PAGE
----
The OBR reduced its forecast for GDP growth in 2022 to 3.8%, from 6.0% at the time of the October 2021 budget. It attributed this change to higher inflation eroding real incomes and consumption, as described in the previous section above.

In future years, the OBR suggested real growth would be slower as the pandemic recovery fades and both monetary and fiscal policy tighten. It predicted real GDP growth of 1.8% in 2023, 2.1% in 2024, and around 1.75% per year from 2025 onwards.

The OBR retained its estimate of the irrecoverable loss of output from the pandemic (‘scarring’) of 2% of GDP. It also maintained its estimates that Brexit will cause a total reduction in UK trade of 15% and a long-run reduction in productivity of 4%.

Unemployment and earnings

The current unemployment rate reported by the ONS is 3.9%. The OBR expects this to rise to 4.2% in 2023 before settling at its “structural rate” of 4.1%. The structural, or “equilibrium”, rate is the level at which pressure on wages does not change because of labour market conditions. The OBR has revised down its estimate of this rate from 4.2% in its previous forecast.

The current unemployment rate has fallen to slightly below its level immediately before the coronavirus pandemic, which was 4.0% for the three-month period December 2019 to February 2020. However, compared to just prior to the pandemic, there has been a 493,000 fall in the total number in employment. This apparent contradiction is explained by a larger rise, of 643,000, in those classified as economically inactive; in other words, not in employment and not seeking to work or available to start work. The OBR said that weaker labour market participation is particularly a factor among older people.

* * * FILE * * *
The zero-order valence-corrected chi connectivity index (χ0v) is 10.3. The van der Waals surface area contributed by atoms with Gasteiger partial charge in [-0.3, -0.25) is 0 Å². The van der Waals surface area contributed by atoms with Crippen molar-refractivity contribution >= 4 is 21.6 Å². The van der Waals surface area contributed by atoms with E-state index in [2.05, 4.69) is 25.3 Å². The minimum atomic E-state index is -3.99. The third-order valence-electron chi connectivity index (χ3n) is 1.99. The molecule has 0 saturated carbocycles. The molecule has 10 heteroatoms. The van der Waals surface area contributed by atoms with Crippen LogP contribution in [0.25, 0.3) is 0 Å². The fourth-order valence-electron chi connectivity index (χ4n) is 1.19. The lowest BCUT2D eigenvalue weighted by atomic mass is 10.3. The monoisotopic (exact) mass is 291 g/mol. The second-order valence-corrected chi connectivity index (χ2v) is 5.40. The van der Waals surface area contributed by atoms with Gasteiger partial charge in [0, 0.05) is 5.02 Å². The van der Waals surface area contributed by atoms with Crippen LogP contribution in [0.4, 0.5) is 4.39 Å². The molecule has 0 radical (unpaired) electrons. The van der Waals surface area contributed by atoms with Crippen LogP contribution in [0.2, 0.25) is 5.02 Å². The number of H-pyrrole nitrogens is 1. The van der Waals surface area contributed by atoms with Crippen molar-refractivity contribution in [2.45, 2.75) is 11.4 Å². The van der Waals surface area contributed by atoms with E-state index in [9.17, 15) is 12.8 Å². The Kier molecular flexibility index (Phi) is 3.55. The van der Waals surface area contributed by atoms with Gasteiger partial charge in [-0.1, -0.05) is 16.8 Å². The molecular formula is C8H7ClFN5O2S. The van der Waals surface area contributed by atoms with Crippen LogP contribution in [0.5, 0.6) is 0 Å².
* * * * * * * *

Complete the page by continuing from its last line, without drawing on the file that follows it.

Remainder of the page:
On the latest data, earnings growth in the UK was 4.8% in the three months to January 2022, compared with the same period a year earlier. The OBR forecast that average earnings would grow by 5.3% in 2022 and 2.8% in 2023. These are both lower than the levels of inflation forecast for the respective years, meaning the OBR is expecting average real terms pay decreases.

Public sector deficit

The public sector deficit is the difference between public sector spending and income in each year. The latest figures from the ONS state that the deficit was £177bn in 2021, a fall from £270bn in 2020 but an increase from £47bn in 2019, prior to the pandemic.

The OBR said that despite the economic “headwinds” related to inflation and living standards, the public finances are recovering from the pandemic more strongly than it expected. It said the main reason for this was higher than expected tax receipts from higher earners and companies. Therefore, the OBR revised down its estimate for government borrowing in 2021/22 to £128bn, £55bn less than at the time of the 2021 budget.

However, the OBR has revised up its forecast for government borrowing in 2022/23, to £99bn, £16bn more than in the October 2021 forecast. This is largely because it expects higher inflation to increase the cost of interest payments on the government’s debt. The OBR said that interest costs were expected to be £83bn in 2022/23, more than twice the level expected in the October 2021 forecast.